Single/Multi Camera Adventures in First Year Media Production

The winter semester of my first year in Media Production has been the funnest few months of my entire existence (not exaggerating). After some introductory courses in Digital Media, Creative Processes, and Sound Production last semester, we finally got the opportunity to try our hand at making videos – which I’ve realized is my most favourite thing to do ever. What I love especially is that single camera and multi camera (two separate types of video) are split into two six week courses which allowed us to try twice as many things in a short period of time. So, I thought I’d share what it’s like to have a six week crash course in one area of television then switch over to doing something completely new (which I’ve just started), and what you can expect from working in groups on these types of projects!

If you’re wondering what single and multi is referring to, it’s basically two completely different types of video.

Single-camera: where we make short films and videos on location, also known as EFP (electronic field production)

Multi-camera (uses 3 cameras): where we create studio productions like the news, game shows, talk shows, sitcoms, etc.

At first, it was pretty daunting to have to navigate equipment I’d never even laid eyes on before, like this…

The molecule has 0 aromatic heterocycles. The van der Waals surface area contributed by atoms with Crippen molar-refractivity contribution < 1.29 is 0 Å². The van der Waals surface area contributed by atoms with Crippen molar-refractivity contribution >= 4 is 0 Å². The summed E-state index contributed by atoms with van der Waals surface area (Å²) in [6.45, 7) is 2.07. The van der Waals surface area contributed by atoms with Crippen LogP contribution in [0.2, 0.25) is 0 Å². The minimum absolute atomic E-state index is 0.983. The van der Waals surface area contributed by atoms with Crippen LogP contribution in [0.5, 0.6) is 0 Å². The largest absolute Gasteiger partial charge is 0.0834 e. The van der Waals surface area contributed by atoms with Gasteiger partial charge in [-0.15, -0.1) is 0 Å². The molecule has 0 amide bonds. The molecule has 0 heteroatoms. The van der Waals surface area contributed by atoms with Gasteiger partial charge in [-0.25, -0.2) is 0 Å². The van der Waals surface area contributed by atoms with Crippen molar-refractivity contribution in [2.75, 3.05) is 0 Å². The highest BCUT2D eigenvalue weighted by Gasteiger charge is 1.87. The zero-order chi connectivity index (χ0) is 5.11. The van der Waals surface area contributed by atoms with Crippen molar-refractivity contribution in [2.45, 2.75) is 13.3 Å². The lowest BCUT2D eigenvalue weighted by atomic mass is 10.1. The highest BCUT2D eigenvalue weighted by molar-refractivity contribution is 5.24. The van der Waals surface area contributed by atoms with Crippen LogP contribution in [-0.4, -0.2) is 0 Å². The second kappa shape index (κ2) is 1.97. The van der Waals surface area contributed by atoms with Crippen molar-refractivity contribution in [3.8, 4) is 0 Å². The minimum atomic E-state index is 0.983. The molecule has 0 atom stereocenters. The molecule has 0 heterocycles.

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this…

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and this…

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But after we got all straightened out on the technical aspect, all that was left to do was have a blast trying a ton of crazy stuff. We filmed a total of 3 videos in the single camera first half of the course, and got to create some really cool videos…

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Overall, the best part of single camera is just being able to make stuff with other people, seeing how your ideas mesh, bouncing thoughts off of each other, building stories together, and have the most fun in the process…

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Collaboration isn’t only something I enjoy personally, but is also a huge part of any program at Ryerson. We’re constantly getting the chance to work creatively with others and develop those collaborative skills early on, which is crucial for our future careers.

Although we’ve just started producing a talk show in my first few weeks in multi-camera, the group work is just as important (if not more) for pulling together a live show in our final project. I can’t wait to see which fun new adventures I’ll be having with brand new people!

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